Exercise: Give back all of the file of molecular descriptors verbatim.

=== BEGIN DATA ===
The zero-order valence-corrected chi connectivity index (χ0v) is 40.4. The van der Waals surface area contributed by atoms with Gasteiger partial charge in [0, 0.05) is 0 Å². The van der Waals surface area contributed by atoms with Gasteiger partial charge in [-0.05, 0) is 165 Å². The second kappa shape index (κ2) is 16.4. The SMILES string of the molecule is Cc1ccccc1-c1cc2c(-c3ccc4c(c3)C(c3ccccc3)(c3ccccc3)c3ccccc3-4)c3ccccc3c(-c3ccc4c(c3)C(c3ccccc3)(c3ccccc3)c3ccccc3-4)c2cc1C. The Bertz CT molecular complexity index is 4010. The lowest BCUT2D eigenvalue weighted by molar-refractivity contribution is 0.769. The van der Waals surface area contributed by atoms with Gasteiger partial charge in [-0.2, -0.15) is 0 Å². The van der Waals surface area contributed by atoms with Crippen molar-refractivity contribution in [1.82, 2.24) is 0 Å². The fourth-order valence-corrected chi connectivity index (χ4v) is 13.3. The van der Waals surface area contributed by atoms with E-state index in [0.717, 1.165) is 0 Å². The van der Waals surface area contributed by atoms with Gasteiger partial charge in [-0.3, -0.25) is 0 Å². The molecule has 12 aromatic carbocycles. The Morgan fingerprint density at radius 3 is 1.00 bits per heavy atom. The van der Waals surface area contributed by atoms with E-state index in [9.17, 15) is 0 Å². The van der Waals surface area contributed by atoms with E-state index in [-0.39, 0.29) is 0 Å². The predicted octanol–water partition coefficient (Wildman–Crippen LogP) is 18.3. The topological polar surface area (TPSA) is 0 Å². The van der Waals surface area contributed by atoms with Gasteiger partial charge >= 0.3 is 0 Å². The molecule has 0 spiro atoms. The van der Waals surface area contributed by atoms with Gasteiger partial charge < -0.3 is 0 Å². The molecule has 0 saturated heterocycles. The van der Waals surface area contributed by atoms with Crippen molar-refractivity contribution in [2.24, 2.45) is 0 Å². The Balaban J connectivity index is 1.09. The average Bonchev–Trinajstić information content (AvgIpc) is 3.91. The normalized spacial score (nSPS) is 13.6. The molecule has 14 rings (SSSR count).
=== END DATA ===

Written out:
The zero-order valence-corrected chi connectivity index (χ0v) is 40.4. The van der Waals surface area contributed by atoms with Gasteiger partial charge in [0, 0.05) is 0 Å². The van der Waals surface area contributed by atoms with Gasteiger partial charge in [-0.05, 0) is 165 Å². The second kappa shape index (κ2) is 16.4. The SMILES string of the molecule is Cc1ccccc1-c1cc2c(-c3ccc4c(c3)C(c3ccccc3)(c3ccccc3)c3ccccc3-4)c3ccccc3c(-c3ccc4c(c3)C(c3ccccc3)(c3ccccc3)c3ccccc3-4)c2cc1C. The Bertz CT molecular complexity index is 4010. The lowest BCUT2D eigenvalue weighted by molar-refractivity contribution is 0.769. The van der Waals surface area contributed by atoms with Gasteiger partial charge in [-0.2, -0.15) is 0 Å². The van der Waals surface area contributed by atoms with Crippen molar-refractivity contribution in [1.82, 2.24) is 0 Å². The fourth-order valence-corrected chi connectivity index (χ4v) is 13.3. The van der Waals surface area contributed by atoms with E-state index in [0.717, 1.165) is 0 Å². The van der Waals surface area contributed by atoms with Gasteiger partial charge in [-0.3, -0.25) is 0 Å². The molecule has 12 aromatic carbocycles. The Morgan fingerprint density at radius 3 is 1.00 bits per heavy atom. The van der Waals surface area contributed by atoms with E-state index in [9.17, 15) is 0 Å². The van der Waals surface area contributed by atoms with E-state index in [-0.39, 0.29) is 0 Å². The predicted octanol–water partition coefficient (Wildman–Crippen LogP) is 18.3. The topological polar surface area (TPSA) is 0 Å². The van der Waals surface area contributed by atoms with Gasteiger partial charge >= 0.3 is 0 Å². The molecule has 0 spiro atoms. The van der Waals surface area contributed by atoms with Gasteiger partial charge < -0.3 is 0 Å². The molecule has 0 saturated heterocycles. The van der Waals surface area contributed by atoms with Crippen molar-refractivity contribution in [2.24, 2.45) is 0 Å². The Balaban J connectivity index is 1.09. The average Bonchev–Trinajstić information content (AvgIpc) is 3.91. The normalized spacial score (nSPS) is 13.6. The molecule has 14 rings (SSSR count).